Thursday, November 3, 2005
Photo by Christian Knight
The Koberg cliffs just east of Hood River offer heights from 10 feet up to 30 feet.
By Christian Knight and Adam Lapierre
News staff writers
July 16, 2005
Of all the outdoor sports in the Gorge, cliff jumping might be the most primitive.
You don’t need to invest in a pair of special cliff jumping shoes that some engineer designed specifically to minimize “water entry impact” to do it.
A pair of old tennis shoes will do just fine.
You don’t need to attend a three-day cliff jumping school. The prodding advice from your buddy, who just jumped six times to show you how, will suffice.
All you really need is a cliff, deep water and an urge – that flash of internal calm that, for a fleeting moment, says you really can abandon the earth for a second or two and be just fine when that cold splash of reality envelops you.
You’ll want to bring one more thing with that towel and sunscreen, however.
The basalt in the Columbia River Gorge has created dozens of cliff jumping spots within bike riding distance of Hood River.
They range in size from five feet to 80 feet; in danger from that of a diving board to that which can kill you.
Every one of these places can hurt you. Even the 10-footers.
Twelve days ago, for example, David Green, a Tampa, Fla., 17-year-old earned a hospital bed at Portland’s Legacy Emanuel Hospital when jumping off a 60-foot cliff known as Lower Punchbowl on Eagle Creek.
The rescue lasted six hours.
Green spent much of that time immersed in Eagle Creek’s icy pool.
If you do it right, however, you can have both the euphoria of falling and a healthy body.
The worst injury Joe Sellars sustained in his 29 years of avid cliff jumping is bruised arms. Sellars, who owns airabovewater.com started cliff jumping as a 10-year-old with his brother and dad at the Koberg Cliffs just a few miles east of Hood River.
He became so zealous about cliff jumping through the years that in 2004, he hosted the first JUMPFEST at Punchbowl Falls on the West Fork of the Hood River.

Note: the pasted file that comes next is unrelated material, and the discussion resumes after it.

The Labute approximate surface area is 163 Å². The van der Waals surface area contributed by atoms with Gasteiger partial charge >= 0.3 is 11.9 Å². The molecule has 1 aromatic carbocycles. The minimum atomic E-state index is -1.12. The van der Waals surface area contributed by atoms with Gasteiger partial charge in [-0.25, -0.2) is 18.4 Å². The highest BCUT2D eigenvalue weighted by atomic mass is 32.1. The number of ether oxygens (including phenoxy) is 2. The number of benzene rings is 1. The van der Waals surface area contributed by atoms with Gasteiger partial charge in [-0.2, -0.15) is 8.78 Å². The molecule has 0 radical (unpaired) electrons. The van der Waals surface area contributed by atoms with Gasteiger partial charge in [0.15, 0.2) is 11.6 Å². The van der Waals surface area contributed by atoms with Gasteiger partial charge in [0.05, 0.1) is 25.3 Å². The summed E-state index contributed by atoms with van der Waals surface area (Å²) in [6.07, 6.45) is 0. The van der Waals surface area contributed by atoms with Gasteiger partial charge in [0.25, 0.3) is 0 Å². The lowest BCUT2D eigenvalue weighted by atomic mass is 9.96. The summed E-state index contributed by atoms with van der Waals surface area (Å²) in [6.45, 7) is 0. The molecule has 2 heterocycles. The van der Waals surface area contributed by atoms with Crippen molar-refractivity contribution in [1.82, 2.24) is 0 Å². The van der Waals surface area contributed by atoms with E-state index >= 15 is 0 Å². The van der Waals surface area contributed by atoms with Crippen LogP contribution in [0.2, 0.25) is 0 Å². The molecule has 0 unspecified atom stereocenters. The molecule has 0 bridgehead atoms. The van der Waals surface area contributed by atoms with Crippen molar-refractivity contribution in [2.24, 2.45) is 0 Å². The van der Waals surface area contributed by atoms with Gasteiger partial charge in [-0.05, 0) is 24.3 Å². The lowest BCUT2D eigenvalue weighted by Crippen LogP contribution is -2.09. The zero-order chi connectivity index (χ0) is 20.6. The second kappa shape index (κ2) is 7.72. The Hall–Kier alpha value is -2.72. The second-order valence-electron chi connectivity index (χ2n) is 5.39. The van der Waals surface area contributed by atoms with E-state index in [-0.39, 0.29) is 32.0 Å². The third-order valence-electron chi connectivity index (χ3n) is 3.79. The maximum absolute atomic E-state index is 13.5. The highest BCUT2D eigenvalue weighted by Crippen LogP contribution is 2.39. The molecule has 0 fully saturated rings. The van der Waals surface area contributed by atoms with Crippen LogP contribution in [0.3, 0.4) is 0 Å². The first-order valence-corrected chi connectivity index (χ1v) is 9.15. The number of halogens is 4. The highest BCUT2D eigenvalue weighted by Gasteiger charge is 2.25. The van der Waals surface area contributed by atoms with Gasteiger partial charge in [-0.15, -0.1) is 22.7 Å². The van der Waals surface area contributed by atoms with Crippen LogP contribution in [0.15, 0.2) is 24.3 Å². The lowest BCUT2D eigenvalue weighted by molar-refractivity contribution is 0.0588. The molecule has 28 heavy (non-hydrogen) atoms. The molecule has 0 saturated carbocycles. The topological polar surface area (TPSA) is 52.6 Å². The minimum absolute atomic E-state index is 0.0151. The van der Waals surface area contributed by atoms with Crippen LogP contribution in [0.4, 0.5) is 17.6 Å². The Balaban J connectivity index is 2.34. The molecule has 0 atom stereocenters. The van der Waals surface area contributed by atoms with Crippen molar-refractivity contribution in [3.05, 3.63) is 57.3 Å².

Forty people showed up, including an entire wedding party.
He’s hosting the event again this year Aug. 13 - 14 at the same location.
“The Gorge is fantastic for cliff jumping,” he says. “We can call it one of cliff jumping’s capitals of the world. It’s beautiful. The Gorge is definitely a cliff jumper’s dream.”
We at the News have tested some of the Gorge’s best cliff jumping spots. Please see reviews of them on pages B2-B3 of the July 20, edition of the Hood River News.
— Christian Knight
More like this story
- Missing woman found dead in Columbia River in HR
- Man flees police in HR, falls to death from cliff
- Truck hauling boulders crashes into trees
- Service Announcement: Auren Mitchell
- Death notices for April 26: Paul Pace, Jr., Paul Henson, Ruth French, William Lytle, Beverly Schmidt and Irene Wester
- White Salmon Valley PTO holds 25th annual silent auction April 28
- CarFit Technician training held April 30
- Raices annual plant sale May 13
- Letters to the Editor for April 22
- Church News: Carina Miller at Riverside, Nazarene Blossom Bazaar
I Can't Keep Quiet singers at "Citizen Town Hall"
‘I can’t keep quiet,’ sing members of an impromptu choir in front of Hood River Middle School Saturday prior to the citizen town hall for questions to Rep. Greg Walden. The song addresses female empowerment generally and sexual violence implicitly, and gained prominence during the International Women’s Day events in January. The singers braved a sudden squall to finish their song and about 220 people gathered in HRMS auditorium, which will be the scene of the April 12 town hall with Rep. Greg Walden, at 3 p.m. Enlarge